Superorganisms = organism

People like to talk about ants as ‘superorganisms’. Of course, we’re all kind of superorganisms, built out of a structure of captured cells and using home-grown bacteria to function. But when we talk about ants, wasps, and termites, we mean something else. Each insect on its own seems to be an independent organism – though they can’t all survive away from the colony – but in reality, the colony is the organism.

In PNAS, Hou et al. apply the metabolic scaling law to eusocial insect colonies. Individual organisms have a metabolic rate that scales as the 3/4 power of body mass. Along with this are laws scaling reproductive organ mass, total biomass, and organism (colony) growth with metabolism. Individual ants do not follow this law: worker ants have almost no reproductive organs while the queen has tons of ’em.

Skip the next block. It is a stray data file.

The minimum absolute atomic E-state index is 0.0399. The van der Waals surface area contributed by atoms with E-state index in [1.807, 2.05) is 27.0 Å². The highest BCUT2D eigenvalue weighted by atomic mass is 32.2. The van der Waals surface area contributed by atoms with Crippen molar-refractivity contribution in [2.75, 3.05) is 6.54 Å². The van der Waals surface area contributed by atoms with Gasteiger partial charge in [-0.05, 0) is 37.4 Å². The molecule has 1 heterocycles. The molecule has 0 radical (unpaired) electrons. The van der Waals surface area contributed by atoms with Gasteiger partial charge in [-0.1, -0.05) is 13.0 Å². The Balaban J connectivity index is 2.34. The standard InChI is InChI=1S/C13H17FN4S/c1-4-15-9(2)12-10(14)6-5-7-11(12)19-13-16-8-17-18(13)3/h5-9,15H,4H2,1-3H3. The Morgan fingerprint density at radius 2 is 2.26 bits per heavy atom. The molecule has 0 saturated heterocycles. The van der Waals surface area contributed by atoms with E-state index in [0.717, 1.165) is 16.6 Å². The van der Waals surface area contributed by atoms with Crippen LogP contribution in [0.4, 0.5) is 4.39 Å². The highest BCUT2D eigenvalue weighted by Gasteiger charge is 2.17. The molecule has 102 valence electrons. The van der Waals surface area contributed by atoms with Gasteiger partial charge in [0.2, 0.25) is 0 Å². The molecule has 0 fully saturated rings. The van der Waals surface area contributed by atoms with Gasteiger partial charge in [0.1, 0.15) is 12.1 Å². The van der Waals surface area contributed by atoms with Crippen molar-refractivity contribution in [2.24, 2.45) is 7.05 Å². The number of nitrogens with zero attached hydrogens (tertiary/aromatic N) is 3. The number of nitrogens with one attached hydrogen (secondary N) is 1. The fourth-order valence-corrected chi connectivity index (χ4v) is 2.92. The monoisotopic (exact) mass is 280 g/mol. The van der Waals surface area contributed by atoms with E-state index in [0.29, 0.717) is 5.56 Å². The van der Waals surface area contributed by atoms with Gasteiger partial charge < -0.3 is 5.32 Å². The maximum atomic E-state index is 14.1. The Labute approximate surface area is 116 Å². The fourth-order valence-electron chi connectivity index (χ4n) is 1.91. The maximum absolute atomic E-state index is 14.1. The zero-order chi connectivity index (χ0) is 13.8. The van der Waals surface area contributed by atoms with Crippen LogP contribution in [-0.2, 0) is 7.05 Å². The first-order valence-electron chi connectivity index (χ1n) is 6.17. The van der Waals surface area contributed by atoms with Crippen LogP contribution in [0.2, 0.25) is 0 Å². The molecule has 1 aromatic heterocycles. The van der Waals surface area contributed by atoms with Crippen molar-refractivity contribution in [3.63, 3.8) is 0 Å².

The figure above shows the body mass vs. metabolic rate for some (non-ant/wasp/termite) insects and for various colonies as a whole. And the curves are the same! If you look at the other predictions, they all turn up exactly on the curve, too. So it is only when you consider the colony as a whole that eusocial insect act as a proper organism. Iain Couzin once mentioned to me that ants in a colony act analogously to neurons in a brain, though I can’t for the life of me remember how that was. But see, the individual ant is just like a lonely neuron: meaningless.